Aldermen to select city manager recruitment firms at Rules Committee meeting


Alison Albelda/Daily Senior Staffer

Erika Storlie at Monday’s meeting. Storlie will act as the interim city manager until a permanent replacement is hired.

Cassidy Wang, Assistant City Editor

City members on Monday held off on approving a contract with the executive recruitment firm GovHR USA to conduct the search for the next city manager.

Aldermen will instead choose three firms to review at the Oct. 7 Rules Committee meeting. The selected firm will conduct a nationwide search for a city manager to replace Wally Bobkiewicz, who attended his last City Council meeting Monday. After serving ten years as Evanston’s city manager, Bobkiewicz will assume the role of city administrator in Issaquah, Washington on Sept. 30.

Aldermen voted to appoint assistant city manager Erika Storlie as the interim city manager at the Sept. 9 council meeting. Council did not specify how long the search will take.

Ald. Cicely Fleming (9th) said she was concerned with past searches GovHR USA conducted for the city, while Ald. Robin Rue Simmons (5th) said the lack of diversity of the firm’s associates does not reflect a commitment to inclusion in their representation.

The city has used GovHR to hire three employees recently — two African Americans and one LGBTQ person — Bobkiewicz said. He said the search firm should understand what the city is looking for and involve officials in the hiring process.

“There are very few communities like Evanston,” Bobkiewicz said. “Those that you want to apply for this job will ultimately do that because they will see this as one of the great challenges in local government in America.”

Ald. Melissa Wynne (3rd) said the city has had success with GovHR in the past. She said the Midwest-based firm can better understand Evanston as opposed to others that are based on the West Coast.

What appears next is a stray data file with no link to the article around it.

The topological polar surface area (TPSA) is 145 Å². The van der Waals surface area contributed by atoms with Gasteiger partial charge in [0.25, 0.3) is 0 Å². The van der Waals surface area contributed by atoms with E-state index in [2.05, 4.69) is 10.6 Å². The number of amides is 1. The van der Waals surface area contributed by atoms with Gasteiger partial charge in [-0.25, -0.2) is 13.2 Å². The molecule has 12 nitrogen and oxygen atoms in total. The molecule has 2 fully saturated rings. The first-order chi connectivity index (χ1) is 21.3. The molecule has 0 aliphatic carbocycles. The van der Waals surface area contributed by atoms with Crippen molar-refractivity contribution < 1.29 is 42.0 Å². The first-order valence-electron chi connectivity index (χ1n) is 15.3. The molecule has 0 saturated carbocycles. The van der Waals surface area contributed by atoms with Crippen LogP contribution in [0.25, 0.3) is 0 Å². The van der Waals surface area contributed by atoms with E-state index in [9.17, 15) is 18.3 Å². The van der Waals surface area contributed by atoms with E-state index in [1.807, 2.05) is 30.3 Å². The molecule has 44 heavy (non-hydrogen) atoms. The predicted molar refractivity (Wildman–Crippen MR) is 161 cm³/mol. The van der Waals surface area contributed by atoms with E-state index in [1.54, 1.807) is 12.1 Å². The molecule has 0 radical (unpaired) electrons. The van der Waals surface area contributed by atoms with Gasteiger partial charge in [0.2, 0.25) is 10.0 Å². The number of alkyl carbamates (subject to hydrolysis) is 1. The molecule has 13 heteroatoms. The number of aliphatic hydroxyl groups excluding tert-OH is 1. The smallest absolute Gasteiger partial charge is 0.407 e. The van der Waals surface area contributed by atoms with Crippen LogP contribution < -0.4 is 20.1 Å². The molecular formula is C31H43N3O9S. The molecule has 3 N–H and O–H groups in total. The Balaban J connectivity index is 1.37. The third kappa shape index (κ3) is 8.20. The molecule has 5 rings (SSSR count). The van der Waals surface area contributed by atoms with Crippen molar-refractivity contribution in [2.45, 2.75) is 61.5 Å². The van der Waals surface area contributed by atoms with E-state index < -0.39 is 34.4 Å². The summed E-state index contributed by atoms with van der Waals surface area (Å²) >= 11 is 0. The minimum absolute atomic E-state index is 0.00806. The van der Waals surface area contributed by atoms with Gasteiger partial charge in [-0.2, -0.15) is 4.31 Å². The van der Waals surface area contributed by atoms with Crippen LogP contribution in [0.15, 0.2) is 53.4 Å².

“We aren’t a run-of-the-mill community and we really need a recruiting firm that very much understands us,” Wynne said. “A very critical element is that they come in and hear from us.”

Mayor Steve Hagerty said at the Sept. 9 meeting that the selection of a new city manager is “arguably the most important responsibility of the Evanston City Council,” and residents will have a part of the recruitment process.

“Once a search firm has been hired, we will begin a process of seeking community dialogue, obtaining input on what skills, experience, and traits residents would like to see in the next city manager,” Hagerty said.

Residents should also have the opportunity to provide feedback on the city manager’s job description and be able to serve on a community panel in a meeting with final candidates that the entire community will be able to attend, Hagerty said.

Hagerty said council members will ultimately hire a city manager whose “values, skills, experience and knowledge align with the elected representatives of this city.”

Ninth Ward resident Elliot Zashin said at the Sept. 9 meeting that “restoring the city to a sound financial position” and “calming the internal conflicts” between elected officials and city staff will be a challenge for the next city manager.

“Citizens need to have some sense of how the new manager will tackle these problems and how much information about the city’s condition she or he will share with the public,” Zashin said. “A great deal of public confidence has been lost. Allowing us to have a significant role in the selection of the next city manager will be a first step in restoring that confidence.”

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